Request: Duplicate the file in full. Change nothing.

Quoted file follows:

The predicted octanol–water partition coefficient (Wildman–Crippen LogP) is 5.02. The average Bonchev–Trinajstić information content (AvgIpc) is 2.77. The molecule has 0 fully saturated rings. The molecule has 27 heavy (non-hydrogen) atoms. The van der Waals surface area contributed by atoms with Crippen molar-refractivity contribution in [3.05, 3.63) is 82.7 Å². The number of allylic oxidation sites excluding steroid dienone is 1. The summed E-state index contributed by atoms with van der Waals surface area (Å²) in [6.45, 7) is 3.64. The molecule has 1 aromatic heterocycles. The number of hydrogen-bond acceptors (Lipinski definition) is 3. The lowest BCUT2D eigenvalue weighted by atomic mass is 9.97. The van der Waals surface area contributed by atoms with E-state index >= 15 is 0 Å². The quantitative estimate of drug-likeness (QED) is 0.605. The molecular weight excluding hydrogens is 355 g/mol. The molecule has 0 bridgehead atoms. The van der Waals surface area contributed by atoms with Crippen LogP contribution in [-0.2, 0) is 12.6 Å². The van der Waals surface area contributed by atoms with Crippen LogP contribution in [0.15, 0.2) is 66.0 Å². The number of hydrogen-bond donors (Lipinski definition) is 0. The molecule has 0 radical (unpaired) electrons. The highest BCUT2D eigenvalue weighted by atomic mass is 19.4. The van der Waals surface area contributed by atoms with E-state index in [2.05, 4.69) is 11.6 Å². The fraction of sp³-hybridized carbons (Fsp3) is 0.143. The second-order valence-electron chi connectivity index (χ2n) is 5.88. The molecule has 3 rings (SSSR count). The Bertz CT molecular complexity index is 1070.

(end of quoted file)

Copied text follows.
The predicted octanol–water partition coefficient (Wildman–Crippen LogP) is 5.02. The average Bonchev–Trinajstić information content (AvgIpc) is 2.77. The molecule has 0 fully saturated rings. The molecule has 27 heavy (non-hydrogen) atoms. The van der Waals surface area contributed by atoms with Crippen molar-refractivity contribution in [3.05, 3.63) is 82.7 Å². The number of allylic oxidation sites excluding steroid dienone is 1. The summed E-state index contributed by atoms with van der Waals surface area (Å²) in [6.45, 7) is 3.64. The molecule has 1 aromatic heterocycles. The number of hydrogen-bond acceptors (Lipinski definition) is 3. The lowest BCUT2D eigenvalue weighted by atomic mass is 9.97. The van der Waals surface area contributed by atoms with E-state index >= 15 is 0 Å². The quantitative estimate of drug-likeness (QED) is 0.605. The molecular weight excluding hydrogens is 355 g/mol. The molecule has 0 bridgehead atoms. The van der Waals surface area contributed by atoms with Crippen LogP contribution in [-0.2, 0) is 12.6 Å². The van der Waals surface area contributed by atoms with Crippen LogP contribution in [0.15, 0.2) is 66.0 Å². The number of hydrogen-bond donors (Lipinski definition) is 0. The molecule has 0 radical (unpaired) electrons. The highest BCUT2D eigenvalue weighted by atomic mass is 19.4. The van der Waals surface area contributed by atoms with E-state index in [2.05, 4.69) is 11.6 Å². The fraction of sp³-hybridized carbons (Fsp3) is 0.143. The second-order valence-electron chi connectivity index (χ2n) is 5.88. The molecule has 3 rings (SSSR count). The Bertz CT molecular complexity index is 1070.